I am a big fan of eating for the Season. I think the earth provides exactly what we need and when we need it. I believe our bodies need certain foods at certain times of the year for optimal function. Some of the symptoms we may experience when we are not eating in season are: sluggishness, fatigue, depression, disruption in sleep, decreased memory function and anxiety. Take a look at this fabulous article to learn more about why Eating Seasonally is so important.
Until recently, most people adapted their diets throughout the year according to what foods were available locally. Today, we don’t need to pay as much attention to what’s available where we live because we have refrigerated trucks and giant supermarkets stocked with fresh foods from all over the world.
However, there are many reasons to choose seasonal foods. Eating seasonally helps you eat healthier, more nutritious food, and be more in sync with the natural world. Seasonal eating is also usually better for the environment than the standard American diet, because foods grown locally require less energy and resources to produce and transport. Moreover, eating seasonally helps support the local or regional economy.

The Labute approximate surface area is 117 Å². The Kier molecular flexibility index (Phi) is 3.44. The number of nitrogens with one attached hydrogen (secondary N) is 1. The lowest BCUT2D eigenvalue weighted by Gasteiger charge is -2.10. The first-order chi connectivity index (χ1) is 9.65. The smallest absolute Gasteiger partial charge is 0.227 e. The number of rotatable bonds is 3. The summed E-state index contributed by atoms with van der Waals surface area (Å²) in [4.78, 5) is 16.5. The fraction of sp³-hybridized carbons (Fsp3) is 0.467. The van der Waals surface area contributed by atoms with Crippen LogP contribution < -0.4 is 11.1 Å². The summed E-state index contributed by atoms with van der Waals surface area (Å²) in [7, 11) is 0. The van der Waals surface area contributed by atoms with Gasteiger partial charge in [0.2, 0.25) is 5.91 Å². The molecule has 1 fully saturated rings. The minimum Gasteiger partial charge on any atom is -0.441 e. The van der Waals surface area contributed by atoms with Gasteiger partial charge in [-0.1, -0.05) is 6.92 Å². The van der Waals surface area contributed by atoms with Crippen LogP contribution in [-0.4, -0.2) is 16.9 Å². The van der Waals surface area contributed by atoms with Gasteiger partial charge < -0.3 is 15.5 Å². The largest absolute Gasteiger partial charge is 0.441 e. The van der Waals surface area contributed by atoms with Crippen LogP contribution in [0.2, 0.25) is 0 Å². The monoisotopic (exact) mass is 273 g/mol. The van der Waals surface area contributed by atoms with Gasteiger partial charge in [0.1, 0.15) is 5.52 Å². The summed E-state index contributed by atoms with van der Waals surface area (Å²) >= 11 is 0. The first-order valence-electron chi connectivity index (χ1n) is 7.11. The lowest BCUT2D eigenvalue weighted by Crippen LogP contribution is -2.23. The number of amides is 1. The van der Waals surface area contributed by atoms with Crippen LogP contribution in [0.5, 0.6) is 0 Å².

Even with all the benefits, adopting a diet that more closely reflects the seasons can be a challenge when imported strawberries and cucumbers are available year-round at the grocery store. Don’t worry: you don’t need to eschew all of your favorite imported or exotic foods (we’re looking at you, coffee!). Even a modest transition to more local and seasonal foods has a positive impact on the planet and offers personal perks. Read on to discover why you may want to eat season by season, and learn some simple and delicious ways to do it.
Health Reasons to Eat More Seasonally
We’ve become accustomed to the idea that being healthy means ingesting green smoothies and leafy green salads year-round, even if the ingredients are grown on another continent. However, there are health advantages to sourcing food as locally as possible and adapting our diets throughout the year to reflect local seasons. That’s because the foods in season within your own region help your body adapt to the environment.